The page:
VESTAL, New York — All season, the University of Maine women’s basketball team has generated confidence and momentum by making shots.
On Sunday afternoon, the University of Hartford’s gritty defense made sure most of those shots came from the perimeter and the Black Bears could not find the range.
Top-seeded UMaine’s NCAA season came to an unceremonious end in the America East semifinals, where the fifth-seeded Hawks rode a dominating post performance by Cherelle Moore to earn a 65-54 victory at Binghamton University’s Events Center.
“Cherelle Moore played like one of the best players in the league, and she is,” said UMaine coach Richard Barron.
The Black Bears (23-8), who beat Hartford twice during the regular season, will continue their season in the Women’s National Invitational Tournament after earning an automatic bid by virtue of winning the America East regular-season title.
Hartford (16-16) advances to next Friday’s conference championship game against No. 2 Albany, which beat No. 6 Maryland Baltimore County 66-37 on Sunday.
Moore was a force for Hartford. She made 11 of 16 shots on the way to a game-high 23 points and grabbed 10 rebounds.
“For us on the offensive end, we want to get in there deep and get as many layups as we can,” Moore said.
“We’ve just got to do a better job of making sure we get better ball pressure on the person passing it into the post,” said junior Mikaela Gustafsson, who had 10 points and three rebounds. “I think maybe we put a lot of focus on their guards, trying to prevent them from shooting the ball outside.”
Moore’s success was a stark contrast to the struggles of Black Bears all-conference performer Liz Wood. The junior missed all nine of her field-goal attempts and was held scoreless.
“It was tournament basketball and it’s been a long time since we’ve seen Liz Wood not score, but she sure played hard,” Barron said.
Wood pulled down a game-best 11 rebounds and provided two assists and a steal in 30 minutes. Hartford opted to drop a second defender into the paint, almost daring the Bears to take their chances from the perimeter.
“Our guys did a great job of clogging up the driving lanes,” said Harford coach Jen Rizzotti. “They did a great job of helping in the post and it kind of forced Liz out on the perimeter more and her shot wasn’t on today. We can’t take credit for all of it.”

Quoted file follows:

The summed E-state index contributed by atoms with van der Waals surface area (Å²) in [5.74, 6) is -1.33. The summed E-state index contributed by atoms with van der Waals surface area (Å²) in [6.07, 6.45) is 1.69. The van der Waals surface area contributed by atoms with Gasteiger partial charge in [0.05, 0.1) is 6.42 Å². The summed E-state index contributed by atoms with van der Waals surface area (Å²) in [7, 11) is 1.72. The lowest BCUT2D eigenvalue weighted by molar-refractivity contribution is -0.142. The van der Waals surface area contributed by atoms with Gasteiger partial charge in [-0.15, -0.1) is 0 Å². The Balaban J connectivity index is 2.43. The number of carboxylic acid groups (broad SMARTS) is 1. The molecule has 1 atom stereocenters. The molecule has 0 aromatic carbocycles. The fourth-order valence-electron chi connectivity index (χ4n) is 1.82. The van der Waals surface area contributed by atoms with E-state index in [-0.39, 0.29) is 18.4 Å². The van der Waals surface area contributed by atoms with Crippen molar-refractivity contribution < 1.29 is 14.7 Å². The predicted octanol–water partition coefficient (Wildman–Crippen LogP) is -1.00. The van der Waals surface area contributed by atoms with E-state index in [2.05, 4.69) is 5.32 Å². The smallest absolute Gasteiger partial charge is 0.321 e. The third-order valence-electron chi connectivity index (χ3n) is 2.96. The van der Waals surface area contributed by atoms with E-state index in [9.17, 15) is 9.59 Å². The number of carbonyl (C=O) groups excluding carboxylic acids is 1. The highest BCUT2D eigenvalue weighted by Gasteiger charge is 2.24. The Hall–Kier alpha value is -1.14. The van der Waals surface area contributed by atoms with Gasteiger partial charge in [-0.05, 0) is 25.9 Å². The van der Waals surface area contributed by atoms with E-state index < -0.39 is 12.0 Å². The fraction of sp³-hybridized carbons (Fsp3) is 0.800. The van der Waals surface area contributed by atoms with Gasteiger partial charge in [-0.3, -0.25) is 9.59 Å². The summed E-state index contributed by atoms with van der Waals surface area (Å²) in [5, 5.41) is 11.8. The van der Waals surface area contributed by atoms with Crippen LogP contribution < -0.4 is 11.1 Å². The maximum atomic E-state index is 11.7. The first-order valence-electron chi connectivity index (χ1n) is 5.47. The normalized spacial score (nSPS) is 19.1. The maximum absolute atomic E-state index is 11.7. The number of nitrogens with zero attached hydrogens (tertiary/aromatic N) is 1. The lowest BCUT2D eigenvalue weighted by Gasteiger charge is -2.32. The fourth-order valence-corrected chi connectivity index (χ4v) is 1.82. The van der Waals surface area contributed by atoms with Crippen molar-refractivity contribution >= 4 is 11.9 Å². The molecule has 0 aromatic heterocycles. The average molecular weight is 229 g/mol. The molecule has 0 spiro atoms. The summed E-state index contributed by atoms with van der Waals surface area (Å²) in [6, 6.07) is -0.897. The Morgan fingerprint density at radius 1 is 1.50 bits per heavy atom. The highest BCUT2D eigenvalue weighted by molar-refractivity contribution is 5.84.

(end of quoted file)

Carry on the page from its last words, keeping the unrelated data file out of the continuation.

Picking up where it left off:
The Black Bears attempted 28 more field goals than Hartford, but shot 31 percent (22-for-72), including only 7-for-34 (21 percent) from the 3-point arc.
“I feel like we’re sometimes a team to feed off each other, so if our shooters don’t hit shots in the beginning, maybe people will start taking rushed shots,” said Sophie Weckstrom, who led UMaine with 13 points. “Some days you just don’t shoot well.”
Hartford complemented Moore’s play from outside as Amber Bepko scored 14 points, including three 3’s, and Morgan Lumb provided 11 points and nine rebounds. The Hawks shot 55 percent from the floor (24-for-44) and outscored UMaine 34-24 in the paint.
“We need to make those shots, we didn’t shoot them with confidence,” Barron said of the 3-pointers. “We didn’t shoot to make them. We were very anxious.”
Sophomore Sigi Koizar contributed 12 points on 5-for-15 shooting and provided nine rebounds, three assists and two steals, while Bella Swan added nine points and seven rebounds.
Moore scored six consecutive points to fuel a 15-5 run to end the first half that sent Hartford into the locker room up 32-22.
After trailing by as many as 12 points early in the second half, UMaine battled back. Anna Heise scored all eight of her points, including two 3’s, during a 14-6 rally that got the Black Bears back in it at 45-42 with 9:42 left.
UMaine later cut the deficit to two (49-47) on Weckstrom’s step-back 3-pointer with 7:08 remaining, but Moore came to the rescue. She scored from underneath on back-to-back possessions to restore a six-point advantage.
“We fought and we got it down a couple times, but you’ve got to keep pushing at that point and just try to get over [the hump], cut it down more,” Gustafsson said.
Koizar picked up her fourth foul midway through the half and Wood played the last 4:39 with four and eventually fouled out.
“They got into the bonus awfully early (8:16 left),” Barron said.
“We didn’t have any free throws in the second half and that’s a big key to the game, to get those free throws and keep attacking,” Barron said.
Hartford set a positive tone in the first half, shooting 58 percent while scoring 20 points in the paint. That forced UMaine to abandon its 2-3 matchup zone in favor of player-to-player defense, which is what the Hawks wanted.
“I really thought the key to the game was handling their zone and their pressure and getting them out of that early because we really struggled at Maine (against the zone),” Rizzotti said.
UMaine never found its rhythm, going 8-for-33 (24 percent) and made only 3 of 16 (19 percent) from long distance in the half.